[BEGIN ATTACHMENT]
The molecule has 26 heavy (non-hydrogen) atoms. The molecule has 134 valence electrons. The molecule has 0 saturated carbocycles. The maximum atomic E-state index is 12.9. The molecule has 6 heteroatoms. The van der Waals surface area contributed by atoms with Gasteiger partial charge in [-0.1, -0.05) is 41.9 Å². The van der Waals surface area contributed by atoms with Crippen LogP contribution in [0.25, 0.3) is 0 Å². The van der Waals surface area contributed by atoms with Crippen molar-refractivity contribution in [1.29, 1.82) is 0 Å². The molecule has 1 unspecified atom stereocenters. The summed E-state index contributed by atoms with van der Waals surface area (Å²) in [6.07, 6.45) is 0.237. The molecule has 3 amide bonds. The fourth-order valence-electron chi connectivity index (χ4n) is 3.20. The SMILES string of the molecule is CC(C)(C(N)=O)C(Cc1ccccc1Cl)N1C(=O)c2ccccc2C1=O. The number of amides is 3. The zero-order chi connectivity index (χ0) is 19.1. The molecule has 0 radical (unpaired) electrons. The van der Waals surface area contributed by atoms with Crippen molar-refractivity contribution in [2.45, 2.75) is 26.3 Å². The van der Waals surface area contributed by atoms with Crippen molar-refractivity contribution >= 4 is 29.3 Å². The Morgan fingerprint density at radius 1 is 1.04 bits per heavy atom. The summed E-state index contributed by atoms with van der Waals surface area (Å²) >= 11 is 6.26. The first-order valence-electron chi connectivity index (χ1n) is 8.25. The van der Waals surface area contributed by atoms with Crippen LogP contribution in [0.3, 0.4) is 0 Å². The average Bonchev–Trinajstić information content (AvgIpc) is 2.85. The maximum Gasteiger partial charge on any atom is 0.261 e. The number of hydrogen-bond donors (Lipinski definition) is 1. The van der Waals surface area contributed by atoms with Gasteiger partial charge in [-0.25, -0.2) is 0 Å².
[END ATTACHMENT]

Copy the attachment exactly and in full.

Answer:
The molecule has 26 heavy (non-hydrogen) atoms. The molecule has 134 valence electrons. The molecule has 0 saturated carbocycles. The maximum atomic E-state index is 12.9. The molecule has 6 heteroatoms. The van der Waals surface area contributed by atoms with Gasteiger partial charge in [-0.1, -0.05) is 41.9 Å². The van der Waals surface area contributed by atoms with Crippen LogP contribution in [0.25, 0.3) is 0 Å². The van der Waals surface area contributed by atoms with Crippen molar-refractivity contribution in [1.29, 1.82) is 0 Å². The molecule has 1 unspecified atom stereocenters. The summed E-state index contributed by atoms with van der Waals surface area (Å²) in [6.07, 6.45) is 0.237. The molecule has 3 amide bonds. The fourth-order valence-electron chi connectivity index (χ4n) is 3.20. The SMILES string of the molecule is CC(C)(C(N)=O)C(Cc1ccccc1Cl)N1C(=O)c2ccccc2C1=O. The number of amides is 3. The zero-order chi connectivity index (χ0) is 19.1. The molecule has 0 radical (unpaired) electrons. The van der Waals surface area contributed by atoms with Crippen molar-refractivity contribution in [2.45, 2.75) is 26.3 Å². The van der Waals surface area contributed by atoms with Crippen molar-refractivity contribution >= 4 is 29.3 Å². The Morgan fingerprint density at radius 1 is 1.04 bits per heavy atom. The summed E-state index contributed by atoms with van der Waals surface area (Å²) >= 11 is 6.26. The first-order valence-electron chi connectivity index (χ1n) is 8.25. The van der Waals surface area contributed by atoms with Crippen LogP contribution in [0.3, 0.4) is 0 Å². The average Bonchev–Trinajstić information content (AvgIpc) is 2.85. The maximum Gasteiger partial charge on any atom is 0.261 e. The number of hydrogen-bond donors (Lipinski definition) is 1. The van der Waals surface area contributed by atoms with Gasteiger partial charge in [-0.25, -0.2) is 0 Å².